Comcast wants a seat at the big table
Universal and Comcast
Is yet another dreaded amalgamation looming on the horizon?
Or, How I curbed my paranoia and learned to love vertical alignment.
Many of us industry watchers saw the stories today about the possible take-over of NBC/Universal by Comcast from their current parent company, General Electric.
I could hardly butter my toast as I read about this in the business section of the LA Times this morning. I thought, ‘Darn, there they go again. Where will all this end?’
The answer is never. Companies will buy companies and merge and reform and do all the stuff that amoebas do as long as they are allowed to do so. And what does this portend for you and me, not a whole lot unless you own a chunk of stock in one of the merging companies or you’ve just become a redundant executive with the weaker company being folded into a stronger partner. Even this doesn’t always happen, look at when Time Warner merged/acquired Turner, both animation studios remained separate and unique unto themselves… Someone was smart enough not to try and mix Batman with Johnny Bravo.
If this happens will there be new opportunities for the hoi polloi? Could be, but don’t bank on it. Universal Animation is not doing a whole lot at the moment and once Curious George has run its course will be looking no longer at 2-D. Comcast doesn’t really own cable channels that are in the kids business but they may decide to refocus NBC’s slate for Saturday mornings but hey, I’m reading tealeaves here….
At the end of the day this seems to be (if it happens) a pure money deal. GE is feeling cash poor at the moment and having just borrowed 3 billion last year from Warren Buffett, does not want to shell out 6 billion to partner Vivendi should they want to be bought out of their 20% ownership. On the other hand if Vivendi decides to stay the course then the deal crumbles and Comcast can keep looking elsewhere to find a seat at the big table.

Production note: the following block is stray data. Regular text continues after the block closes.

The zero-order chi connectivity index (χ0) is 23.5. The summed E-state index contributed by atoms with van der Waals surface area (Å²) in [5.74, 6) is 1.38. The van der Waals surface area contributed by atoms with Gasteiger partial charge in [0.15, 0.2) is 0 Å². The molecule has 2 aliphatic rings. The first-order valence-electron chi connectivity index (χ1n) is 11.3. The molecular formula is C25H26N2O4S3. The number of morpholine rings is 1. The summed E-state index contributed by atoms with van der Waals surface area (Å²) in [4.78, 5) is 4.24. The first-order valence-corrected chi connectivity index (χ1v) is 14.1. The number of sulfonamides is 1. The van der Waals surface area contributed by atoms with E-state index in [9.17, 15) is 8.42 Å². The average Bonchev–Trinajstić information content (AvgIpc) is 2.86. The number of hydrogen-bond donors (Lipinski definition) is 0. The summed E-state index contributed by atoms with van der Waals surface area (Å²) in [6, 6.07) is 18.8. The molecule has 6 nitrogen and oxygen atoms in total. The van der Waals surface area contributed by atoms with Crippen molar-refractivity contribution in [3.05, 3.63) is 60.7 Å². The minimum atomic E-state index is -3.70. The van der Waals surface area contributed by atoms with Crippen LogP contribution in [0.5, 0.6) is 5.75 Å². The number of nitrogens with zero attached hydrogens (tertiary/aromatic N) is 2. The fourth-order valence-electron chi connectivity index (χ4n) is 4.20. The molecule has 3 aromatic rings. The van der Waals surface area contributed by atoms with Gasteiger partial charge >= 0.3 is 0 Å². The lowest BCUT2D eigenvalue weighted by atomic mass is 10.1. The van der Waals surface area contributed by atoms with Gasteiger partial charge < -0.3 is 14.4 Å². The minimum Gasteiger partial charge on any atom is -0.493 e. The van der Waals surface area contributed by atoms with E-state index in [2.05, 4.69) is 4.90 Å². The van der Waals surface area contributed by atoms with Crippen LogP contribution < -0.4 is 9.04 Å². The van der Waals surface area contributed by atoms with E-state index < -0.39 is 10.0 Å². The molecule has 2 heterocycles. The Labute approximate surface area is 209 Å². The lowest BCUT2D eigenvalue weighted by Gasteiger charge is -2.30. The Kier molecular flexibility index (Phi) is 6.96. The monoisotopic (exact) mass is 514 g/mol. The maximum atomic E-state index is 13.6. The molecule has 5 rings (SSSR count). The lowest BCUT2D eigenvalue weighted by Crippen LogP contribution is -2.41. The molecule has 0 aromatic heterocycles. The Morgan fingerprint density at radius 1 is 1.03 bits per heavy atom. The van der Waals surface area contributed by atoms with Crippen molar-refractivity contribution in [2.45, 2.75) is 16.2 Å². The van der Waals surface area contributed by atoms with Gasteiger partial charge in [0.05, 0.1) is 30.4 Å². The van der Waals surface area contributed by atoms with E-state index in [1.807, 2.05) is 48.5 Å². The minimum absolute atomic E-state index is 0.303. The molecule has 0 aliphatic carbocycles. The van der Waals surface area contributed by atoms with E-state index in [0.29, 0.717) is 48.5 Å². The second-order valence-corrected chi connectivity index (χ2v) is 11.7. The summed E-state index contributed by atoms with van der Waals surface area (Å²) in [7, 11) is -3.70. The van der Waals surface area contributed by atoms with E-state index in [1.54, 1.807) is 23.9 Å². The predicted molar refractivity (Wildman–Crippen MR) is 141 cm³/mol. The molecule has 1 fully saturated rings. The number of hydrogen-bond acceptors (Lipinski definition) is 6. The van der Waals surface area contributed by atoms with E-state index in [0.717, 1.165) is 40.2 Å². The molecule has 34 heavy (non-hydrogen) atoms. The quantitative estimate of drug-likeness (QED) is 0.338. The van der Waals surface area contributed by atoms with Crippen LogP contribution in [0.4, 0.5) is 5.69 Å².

Years ago things were simpler. There were 3 Networks (CBS, ABC, NBC), a number of syndicated channels and groups of syndicated stations and Disney. The Networks were in the broadcast business as defined by the regulation that allowed them to lease public airways. They licensed programs from independent producers who retained ownership of those shows and who created their own libraries, which they could then license or sell internationally or domestically once their network deal had expired. If you licensed a show to NBC you kept all ownership rights, music, ancillary (toys, games, pajamas etc.) and on top of that, you were paid enough by the Network for the license to broadcast your show so that you could pay for the production of the show and even make a profit.
Boy do I long for the old days!
Anyway, the artists and support staff that actually make these shows, earn (relativity) pretty much the same now as back then. Instead of working for a studio they are now working for a studio owned by a network so I don’t see a lot of value in worrying about these guys gobbling each other up only to get gobbled up by another T-Rex.
Until there is some regulation enacted that prohibits these guys from owning everything, they will – why would they not? They’re corporations that have one and only one reason to exist, to make money for their stockholders.
So relax and don’t worry about Corporation A chomping up Corporation B, unless of course you’re a senior VP at Corporation B then you’d better get on the phone and start calling around..